Camilo, I have been an opponent of U.S. imperialism all of my life, since I was a conscientious objector to the Vietnam War, against the U.S. attack on Granada, against the Iraq and Afghanistan Wars. Years ago, when I was living in Mexico I helped to organize a demonstration in defense of Cuba from a feared attack by the Cuban rightwing Brothers to the rescue. I still oppose U.S. imperialism. I discussed my own views of Cuba over 60 years here: https://newpol.org/cuba-personal-reflection/
You are right though, that what is happening in Cuba resembles what is happening is like what’s going on in Nicaragua and Venezuela. The United States, of course, has brought tremendous economic economic pressure all three countries, but in all three dictatorship with their bureaucratic and corrupt systems (each one different), when the people have no way to affect politics, because there is no democracy, then one gets social outbursts. The governments’ opponents, having been unable to organize in their own countries, will be tempted to turn to the United States, a tendency we should criticize. Unfortunately, all three countries have also given socialism a bad name. And we sadly have no international socialist movement than can support the people and offer a socialist alternative. We should meanwhile oppose U.S. imperialism and support democratic movements and any genuine socialist tendencies that appear in those countries.
In countries whose governments the US fiercely opposes, the US will often opportunistically offer statements of support to any protest movement. In the case of Cuba the Miami based hard right Batista-loyalist Cuban expats will do this too. This will happen whether the protest movement is one the US would endorse taking power (as in Venezuela), but also when there’s a movement they probably don’t want taking power (as in Iran 2009)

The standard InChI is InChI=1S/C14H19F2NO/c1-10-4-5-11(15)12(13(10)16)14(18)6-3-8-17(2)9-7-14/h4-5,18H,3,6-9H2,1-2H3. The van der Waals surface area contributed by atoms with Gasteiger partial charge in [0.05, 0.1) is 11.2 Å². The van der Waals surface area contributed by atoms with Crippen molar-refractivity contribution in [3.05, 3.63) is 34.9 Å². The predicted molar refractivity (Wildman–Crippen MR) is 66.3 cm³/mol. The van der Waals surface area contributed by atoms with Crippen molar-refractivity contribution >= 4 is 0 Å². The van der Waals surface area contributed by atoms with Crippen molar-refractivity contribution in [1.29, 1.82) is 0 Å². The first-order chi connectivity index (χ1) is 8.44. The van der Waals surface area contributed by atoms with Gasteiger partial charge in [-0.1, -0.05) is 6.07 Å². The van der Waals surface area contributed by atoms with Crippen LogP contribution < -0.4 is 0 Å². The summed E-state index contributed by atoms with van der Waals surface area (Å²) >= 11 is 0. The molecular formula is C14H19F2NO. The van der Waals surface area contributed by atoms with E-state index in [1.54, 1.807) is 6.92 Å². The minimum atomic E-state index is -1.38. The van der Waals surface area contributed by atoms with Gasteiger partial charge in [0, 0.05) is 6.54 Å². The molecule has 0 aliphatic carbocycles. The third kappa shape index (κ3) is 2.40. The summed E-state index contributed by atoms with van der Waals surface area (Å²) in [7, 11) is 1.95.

One of the worst imaginable situations is one where Cubans angry at recent austerity look for solidarity abroad, and only find it from the US establishment and the Miami expat hard right, and the denial of this solidarity by the left drives people into the right’s arms.
This could have happened in Hong Kong, where some demonstrations featured very contradictory symbols – one rally had some people wearing Trump MAGA hats, and others waving Catalan flags. Demonstrations are a battle of ideas, and if the Western left sides with the regime we help the Miami expat hard right and the US loyalists win the battle.
Lo que está pasando en cuba no es más de lo que ya está pasando por años en Venezuela, Nicaragua y otros países, nuestra america latina está llena de políticos corruptos, es hora de revisar nuestros conceptos de libertades de los pueblos de america, el capitalismo los enamoró y la corrupción mantiene en una lánguida pobreza a los pueblos
I helped draft this call 7 years ago. The arguments are relevant here.
(And how can so called Marxists not see the difference between protests from below by ordinary working people –in Cuba, Nicaragua, Venezuela, or anywhere else– and an organised bourgeois right wing movement like that of Guaido in Venezuela?)
Aside from your token US “hands off of Cuba”, how’s the rest of your statement different from what the US gov+media have been saying about July 11? Really. If you remove the first 4-5 paragraphs and start reading from “at the same time….” there is no difference. I lie. You go further blaming the CPC! Add context and objective conditions to your thinking, please.
If we exclude the parts where he criticises US imperialism, the piece includes no criticisms of US imperialism! Good point.
And I’d be very interested to see where the US gov+media have been saying this about July 11:
“We should attempt to identify within any new movement the genuinely democratic and socialist currents that wish to bring about a democratic socialist society, a democratic government overseeing a collectively owned and managed economy.”